Texas May Be Forced to Pay Nearly $5 Million to Pro-Choice Attorneys
Local firm requests more than $111,000 for HB 2 legal services
By Mary Tuma,
4:13PM, Mon. Oct. 10, 2016
The state may need to shell out more than $4.5 million to lawyers who defended abortion providers in the successful U.S. Supreme Court case that struck down parts of Texas anti-choice law, House Bill 2.
Late Friday, Oct. 7, the nonprofit Center for Reproductive Rights, along with local attorneys Jan Soifer and Patrick O’Connell, filed a request in an Austin U.S. district court to recover fees accumulated by CRR and its pro bono co-counsel during the more than two years of legal proceedings in Whole Woman’s Health v. Hellerstedt. While the bulk of the expenses go back to CRR, more than $111,000 would be directed to Austin law firm O’Connell & Soifer. Plaintiffs have also asked the court to award attorney fees for any future legal work related to the Whole Woman’s case.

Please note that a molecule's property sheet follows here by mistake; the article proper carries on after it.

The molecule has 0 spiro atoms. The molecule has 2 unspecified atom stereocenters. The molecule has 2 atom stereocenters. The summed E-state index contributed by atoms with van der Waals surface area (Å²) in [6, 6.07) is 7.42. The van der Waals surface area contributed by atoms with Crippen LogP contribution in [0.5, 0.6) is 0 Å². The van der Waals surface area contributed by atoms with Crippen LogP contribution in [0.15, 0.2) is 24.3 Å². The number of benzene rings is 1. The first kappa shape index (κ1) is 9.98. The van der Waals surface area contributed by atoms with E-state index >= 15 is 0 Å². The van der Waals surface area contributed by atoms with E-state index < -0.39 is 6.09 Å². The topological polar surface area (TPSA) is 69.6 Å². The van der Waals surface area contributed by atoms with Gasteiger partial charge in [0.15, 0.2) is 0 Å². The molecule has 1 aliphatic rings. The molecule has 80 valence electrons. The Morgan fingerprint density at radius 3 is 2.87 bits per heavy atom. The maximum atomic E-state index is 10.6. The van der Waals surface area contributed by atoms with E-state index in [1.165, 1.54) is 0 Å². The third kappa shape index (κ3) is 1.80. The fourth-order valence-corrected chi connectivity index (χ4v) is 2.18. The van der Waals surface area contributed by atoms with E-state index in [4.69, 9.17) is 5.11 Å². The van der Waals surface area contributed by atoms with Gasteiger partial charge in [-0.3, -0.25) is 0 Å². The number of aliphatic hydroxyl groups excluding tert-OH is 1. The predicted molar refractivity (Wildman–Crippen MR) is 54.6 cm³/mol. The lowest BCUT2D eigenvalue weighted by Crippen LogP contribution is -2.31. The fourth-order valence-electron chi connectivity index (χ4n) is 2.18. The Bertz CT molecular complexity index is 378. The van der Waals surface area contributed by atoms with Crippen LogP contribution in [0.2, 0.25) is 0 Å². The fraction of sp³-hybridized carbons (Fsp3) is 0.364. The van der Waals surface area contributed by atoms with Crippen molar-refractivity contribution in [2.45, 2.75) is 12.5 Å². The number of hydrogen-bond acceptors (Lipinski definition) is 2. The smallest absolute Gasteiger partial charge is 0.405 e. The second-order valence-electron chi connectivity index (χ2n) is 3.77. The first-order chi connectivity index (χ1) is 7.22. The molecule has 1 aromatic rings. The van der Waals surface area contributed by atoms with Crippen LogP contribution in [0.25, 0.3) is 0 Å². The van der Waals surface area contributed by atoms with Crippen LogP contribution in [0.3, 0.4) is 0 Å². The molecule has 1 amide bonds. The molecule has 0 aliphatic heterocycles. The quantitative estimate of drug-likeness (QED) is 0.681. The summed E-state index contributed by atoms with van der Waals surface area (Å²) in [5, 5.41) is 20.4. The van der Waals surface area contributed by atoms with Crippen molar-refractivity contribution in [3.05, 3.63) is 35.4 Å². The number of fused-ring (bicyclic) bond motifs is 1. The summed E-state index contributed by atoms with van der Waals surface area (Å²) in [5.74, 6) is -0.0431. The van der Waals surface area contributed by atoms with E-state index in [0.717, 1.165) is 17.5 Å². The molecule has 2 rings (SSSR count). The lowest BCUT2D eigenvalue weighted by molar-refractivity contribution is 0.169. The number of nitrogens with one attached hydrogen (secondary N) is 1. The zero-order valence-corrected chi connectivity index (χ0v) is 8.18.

“Time and again, politicians in Texas have proven to be as reckless with taxpayer dollars as they are with the health and well-being of the people they serve,” Nancy Northup, president and CEO of the Center for Reproductive Rights, said in a statement. “Our nonprofit attorneys and pro bono co-counsel dedicated thousands of hours to fighting Texas’ blatantly unconstitutional law.”
The case challenged two major parts of HB 2: a rule that forced doctors to obtain admitting privileges at a hospital within 30 miles of the abortion clinic and a requirement that made clinics transform into ambulatory surgical centers. Non-partisan medical organizations denounced the rules as medically unnecessary and potentially unsafe. In a major victory for reproductive rights, the U.S. Supreme Court on June 27 ruled the provisions unconstitutional and an undue burden on women seeking abortion access. However, abortion clinics and the health safety net in Texas have been severely impacted by the entirety of the law. Since parts of the law have taken effect, half of the state’s abortion clinics have shut down. Reopening clinics won’t happen overnight, providers have stressed.
Texas has until Nov. 4 to respond, at which point CRR will follow-up with its own response. U.S. Judge Lee Yeakel will ultimately decide if Texas must pay up. Yeakel previously ruled portions of HB 2 unconstitutional in 2013 and in 2014.